It’s always strange to read a science fiction novel of the 1940s or 1950s, and see someone who is supposed to live in a distant future still using a slide rule. Understandably given that the miniaturisation initiated by the transistor only just had started, and real computers (i.e. mainframe computers) filled a whole room in a dedicated building.
Still, when its replacement by the pocket calculator happened, it did so with amazing speed. When I started at university in 1973 the slide rule was still the thing that students cherished to perform complex calculations – that, and books filled with log and sine and cosine tables. I never bought a slide rule, because in your first year, the complexity of the calculations did not warrant their use.
However, in 1975, during my second year of engineering studies, I started to get the feeling that I was at a disadvantage during the practical sessions since many of the students in my year now had these new-fangled things called pocket calculators, and those setting the exercises now started assuming that most if not all of the students had them.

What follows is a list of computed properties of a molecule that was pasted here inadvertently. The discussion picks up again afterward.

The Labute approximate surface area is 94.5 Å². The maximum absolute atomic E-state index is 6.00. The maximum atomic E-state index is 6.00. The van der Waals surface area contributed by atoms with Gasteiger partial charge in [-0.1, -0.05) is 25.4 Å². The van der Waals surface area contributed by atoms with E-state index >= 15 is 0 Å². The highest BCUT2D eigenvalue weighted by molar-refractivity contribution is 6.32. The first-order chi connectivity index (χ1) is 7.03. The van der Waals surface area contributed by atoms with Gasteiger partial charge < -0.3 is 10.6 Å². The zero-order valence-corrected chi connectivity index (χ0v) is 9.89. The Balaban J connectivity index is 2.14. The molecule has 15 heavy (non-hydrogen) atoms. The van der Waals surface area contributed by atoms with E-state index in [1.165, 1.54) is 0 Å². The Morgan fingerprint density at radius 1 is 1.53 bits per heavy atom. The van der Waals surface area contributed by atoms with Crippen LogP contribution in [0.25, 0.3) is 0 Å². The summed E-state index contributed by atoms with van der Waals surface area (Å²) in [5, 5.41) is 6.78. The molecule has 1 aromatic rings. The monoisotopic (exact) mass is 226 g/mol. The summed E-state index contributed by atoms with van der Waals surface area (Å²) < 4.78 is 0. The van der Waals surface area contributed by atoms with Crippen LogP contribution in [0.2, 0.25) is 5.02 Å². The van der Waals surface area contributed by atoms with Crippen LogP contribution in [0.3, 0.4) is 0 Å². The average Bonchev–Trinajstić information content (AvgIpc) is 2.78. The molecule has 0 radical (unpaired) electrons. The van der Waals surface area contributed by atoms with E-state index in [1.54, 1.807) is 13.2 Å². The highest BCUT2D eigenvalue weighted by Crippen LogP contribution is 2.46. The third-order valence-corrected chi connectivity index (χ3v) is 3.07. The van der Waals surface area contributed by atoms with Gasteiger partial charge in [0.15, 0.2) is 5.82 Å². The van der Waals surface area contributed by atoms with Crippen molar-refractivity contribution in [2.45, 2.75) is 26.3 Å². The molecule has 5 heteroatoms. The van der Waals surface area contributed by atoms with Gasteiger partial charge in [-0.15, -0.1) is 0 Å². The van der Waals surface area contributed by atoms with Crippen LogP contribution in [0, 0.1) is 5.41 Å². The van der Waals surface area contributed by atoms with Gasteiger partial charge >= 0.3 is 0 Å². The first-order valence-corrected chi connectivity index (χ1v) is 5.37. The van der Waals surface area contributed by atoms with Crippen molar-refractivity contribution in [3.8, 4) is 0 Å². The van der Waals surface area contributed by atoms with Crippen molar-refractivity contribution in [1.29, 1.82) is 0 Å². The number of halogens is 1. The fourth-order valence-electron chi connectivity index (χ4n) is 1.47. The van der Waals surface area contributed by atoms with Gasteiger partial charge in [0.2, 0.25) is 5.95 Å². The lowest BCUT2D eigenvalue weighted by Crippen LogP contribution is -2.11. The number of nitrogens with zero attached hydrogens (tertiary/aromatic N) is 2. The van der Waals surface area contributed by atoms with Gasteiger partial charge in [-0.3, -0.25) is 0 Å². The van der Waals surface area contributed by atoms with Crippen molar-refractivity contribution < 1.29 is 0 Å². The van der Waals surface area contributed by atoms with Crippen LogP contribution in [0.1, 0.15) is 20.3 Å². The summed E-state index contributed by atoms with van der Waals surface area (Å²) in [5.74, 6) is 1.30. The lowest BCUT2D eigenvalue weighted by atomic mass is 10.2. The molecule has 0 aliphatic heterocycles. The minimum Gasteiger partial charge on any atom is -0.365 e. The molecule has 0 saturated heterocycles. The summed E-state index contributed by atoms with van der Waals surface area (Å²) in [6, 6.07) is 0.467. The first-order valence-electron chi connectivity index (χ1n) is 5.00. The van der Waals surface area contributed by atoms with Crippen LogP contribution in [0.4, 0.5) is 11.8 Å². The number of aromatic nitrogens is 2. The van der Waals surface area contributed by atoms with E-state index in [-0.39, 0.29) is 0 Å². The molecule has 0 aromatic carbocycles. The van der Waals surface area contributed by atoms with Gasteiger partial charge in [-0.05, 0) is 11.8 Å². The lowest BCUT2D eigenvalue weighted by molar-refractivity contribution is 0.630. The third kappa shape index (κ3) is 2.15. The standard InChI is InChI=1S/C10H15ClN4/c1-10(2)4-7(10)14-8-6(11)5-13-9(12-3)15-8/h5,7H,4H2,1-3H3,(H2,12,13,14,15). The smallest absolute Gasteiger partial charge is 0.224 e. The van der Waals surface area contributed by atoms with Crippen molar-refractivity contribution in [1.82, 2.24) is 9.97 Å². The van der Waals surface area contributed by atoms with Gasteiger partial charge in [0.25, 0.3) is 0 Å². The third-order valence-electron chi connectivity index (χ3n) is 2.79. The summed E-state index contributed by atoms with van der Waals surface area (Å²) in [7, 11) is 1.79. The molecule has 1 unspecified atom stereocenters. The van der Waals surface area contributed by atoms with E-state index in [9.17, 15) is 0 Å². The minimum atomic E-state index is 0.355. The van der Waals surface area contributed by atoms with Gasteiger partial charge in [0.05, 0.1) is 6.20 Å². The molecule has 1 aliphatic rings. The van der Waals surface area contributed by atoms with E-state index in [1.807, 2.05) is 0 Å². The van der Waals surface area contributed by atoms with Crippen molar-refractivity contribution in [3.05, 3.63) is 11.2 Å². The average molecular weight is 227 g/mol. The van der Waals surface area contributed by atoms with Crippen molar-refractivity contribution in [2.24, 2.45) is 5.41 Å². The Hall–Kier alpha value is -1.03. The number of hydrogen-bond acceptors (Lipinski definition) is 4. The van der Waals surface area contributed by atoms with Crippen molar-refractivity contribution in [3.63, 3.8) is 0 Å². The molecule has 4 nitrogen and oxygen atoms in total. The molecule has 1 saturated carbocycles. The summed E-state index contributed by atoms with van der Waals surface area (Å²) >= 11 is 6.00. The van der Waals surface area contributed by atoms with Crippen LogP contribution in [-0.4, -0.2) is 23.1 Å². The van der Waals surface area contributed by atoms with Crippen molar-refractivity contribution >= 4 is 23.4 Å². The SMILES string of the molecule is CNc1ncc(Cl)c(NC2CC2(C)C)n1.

So in the end I managed to convince my parents of my need for one of these calculators, even if it cost the equivalent of £500. The strange thing was how the switch from slide rule to calculator happened in the space of less than two years, thereby leaving those who still had slide rules for sale to future generations of students high and dry with unsellable stock.
I seem to remember Isaac Asimov at one time reminiscing on his new edition of “An Easy Introduction to the Slide Rule”, and how it appeared in print just when exactly this same transition was happening in the US. But then again, the ease of use of a calculator compared with a slide rule made just such an “easy introduction” totally superfluous.
The net result for me personally is that I never owned a slide rule, and never have known how to use one. I can’t say that I ever felt this to be a loss.